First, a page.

First here are a number of command line tools that may or may not be present on your Ubuntu system. They can be added using apt-get. They are lsscsi, scanimage.

    If they are not present and you try to invoke them with sudo from the command line, then your system will instruct you as to how to get them via apt-get.

    To list the SCSI devices (Linux includes your IDE and USB devices in its list of SCSI devices) if you have an real SCSI devices:

    >lsscsi

    Resulted in:

    [5:0:0:0] disk ATA WDC WD2500AAJB-0 01.0 /dev/sda
    [5:0:1:0] cd/dvd IOMEGA DVDRW4216IND-A 1.21 /dev/sr0
    [6:0:0:0] disk ATA WDC WD5000AAKB-0 05.0 /dev/sdb
    [6:0:1:0] disk ATA WDC WD800BB-22JH 05.0 /dev/sdc
    [7:0:4:0] process EPSON Perfection636 1.14 -
    [8:0:0:0] disk ST325082 3A /dev/sdd
    [9:0:0:0] disk Memorex TD 2C 1.00 /dev/sde
    [10:0:0:0] cd/dvd TSSTcorp CD/DVDW SH-W162L LC00 /dev/sr1

    So the system did know about my scanner.

    So I tried:

    > sudo xsane

    That, after dire warnings about not using Xsane as root, Xsane would find my scanner and run. Of course all the scans were saved as belonging to root and I had to do a sudo chmod on them, which was annoying.


    Then - after a suggestion from Jon Labadie I tried this:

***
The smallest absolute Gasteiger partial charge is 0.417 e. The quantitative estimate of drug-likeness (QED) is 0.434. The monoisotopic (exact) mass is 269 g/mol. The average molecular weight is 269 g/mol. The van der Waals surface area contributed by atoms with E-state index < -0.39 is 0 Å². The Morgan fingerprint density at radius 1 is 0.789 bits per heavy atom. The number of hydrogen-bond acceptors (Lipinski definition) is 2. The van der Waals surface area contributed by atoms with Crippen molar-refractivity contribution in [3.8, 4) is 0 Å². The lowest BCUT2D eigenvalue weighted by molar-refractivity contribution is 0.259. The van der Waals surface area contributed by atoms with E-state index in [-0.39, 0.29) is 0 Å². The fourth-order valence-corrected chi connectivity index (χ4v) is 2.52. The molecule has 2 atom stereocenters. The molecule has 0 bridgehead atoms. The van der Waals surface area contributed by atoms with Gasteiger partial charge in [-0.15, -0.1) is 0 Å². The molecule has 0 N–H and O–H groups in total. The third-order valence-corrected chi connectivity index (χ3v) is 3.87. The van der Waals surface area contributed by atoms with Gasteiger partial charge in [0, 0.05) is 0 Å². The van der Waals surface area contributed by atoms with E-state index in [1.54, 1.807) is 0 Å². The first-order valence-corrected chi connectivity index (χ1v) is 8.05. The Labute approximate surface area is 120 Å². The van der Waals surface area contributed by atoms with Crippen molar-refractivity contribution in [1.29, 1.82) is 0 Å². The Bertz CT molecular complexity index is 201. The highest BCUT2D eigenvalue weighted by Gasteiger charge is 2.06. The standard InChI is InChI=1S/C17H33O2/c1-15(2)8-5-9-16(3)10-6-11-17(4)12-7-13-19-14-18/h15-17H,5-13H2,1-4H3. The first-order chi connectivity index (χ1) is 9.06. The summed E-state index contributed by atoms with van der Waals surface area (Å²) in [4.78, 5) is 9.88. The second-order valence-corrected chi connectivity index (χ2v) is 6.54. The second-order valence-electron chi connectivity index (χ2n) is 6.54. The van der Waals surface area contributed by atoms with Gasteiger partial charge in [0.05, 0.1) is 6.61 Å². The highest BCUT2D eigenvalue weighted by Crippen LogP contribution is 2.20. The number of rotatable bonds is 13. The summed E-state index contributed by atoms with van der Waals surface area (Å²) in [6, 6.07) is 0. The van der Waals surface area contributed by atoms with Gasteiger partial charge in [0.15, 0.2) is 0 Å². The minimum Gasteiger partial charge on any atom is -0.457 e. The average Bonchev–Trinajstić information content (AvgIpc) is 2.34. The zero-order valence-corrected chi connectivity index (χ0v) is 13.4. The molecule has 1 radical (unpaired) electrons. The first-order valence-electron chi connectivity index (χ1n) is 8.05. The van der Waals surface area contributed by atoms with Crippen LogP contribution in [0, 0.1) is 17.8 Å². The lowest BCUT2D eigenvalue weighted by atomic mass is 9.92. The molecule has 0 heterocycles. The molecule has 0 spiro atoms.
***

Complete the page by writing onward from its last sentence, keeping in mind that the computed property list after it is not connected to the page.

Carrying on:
> sudo scanimage -L

    Which told me what device had the scanner mounted on it even though I could only access it from my root account.
    Here were my results:

    device `epson2:/dev/sg6' is a Epson Perfection636 flatbed scanner
    device `epson:/dev/sg6' is a Epson Perfection636 flatbed scanner
    device `epkowa:scsi:/dev/sg6' is a Epson Perfection636 flatbed scanner

    So now I know what device the scanner is being mounted on, in fact it is mounted on 3 devices.

    At that time in the process I was not sure what to do but found a suggestion at the Ubuntu Discussion Groups about trying to mount it from the command line:

    > sudo chgrp scanner /dev/sg6
    > sudo chmod 660 /dev/sg6n

    This worked, allowing me as user to run Xsane, but I had to do it after each reboot.

    As a temporary fix I wrote a little shell script to do it.

    However I still would like to change the permissions for the scanner device to be for me the user rather than root.

    Jon LaBadie told me about /etc/udev/rules and to create a file called:

    /etc/udev/rules.d/45-scsi-scanner.rules

    so I did:

    sudo gedit /etc/udev/rules.d/45-scsi-scanner.rules

    and then to add these lines to the file:

    # permissions for EPSON Perfection636 SCSI Scanner.
    SUBSYSTEM=="scsi_generic",ATTRS{vendor}=="EPSON",A TTRS{model}=="Perfection636",
    NAME="%k", SYMLINK="scanner%n", MODE="0660", GROUP="scanner"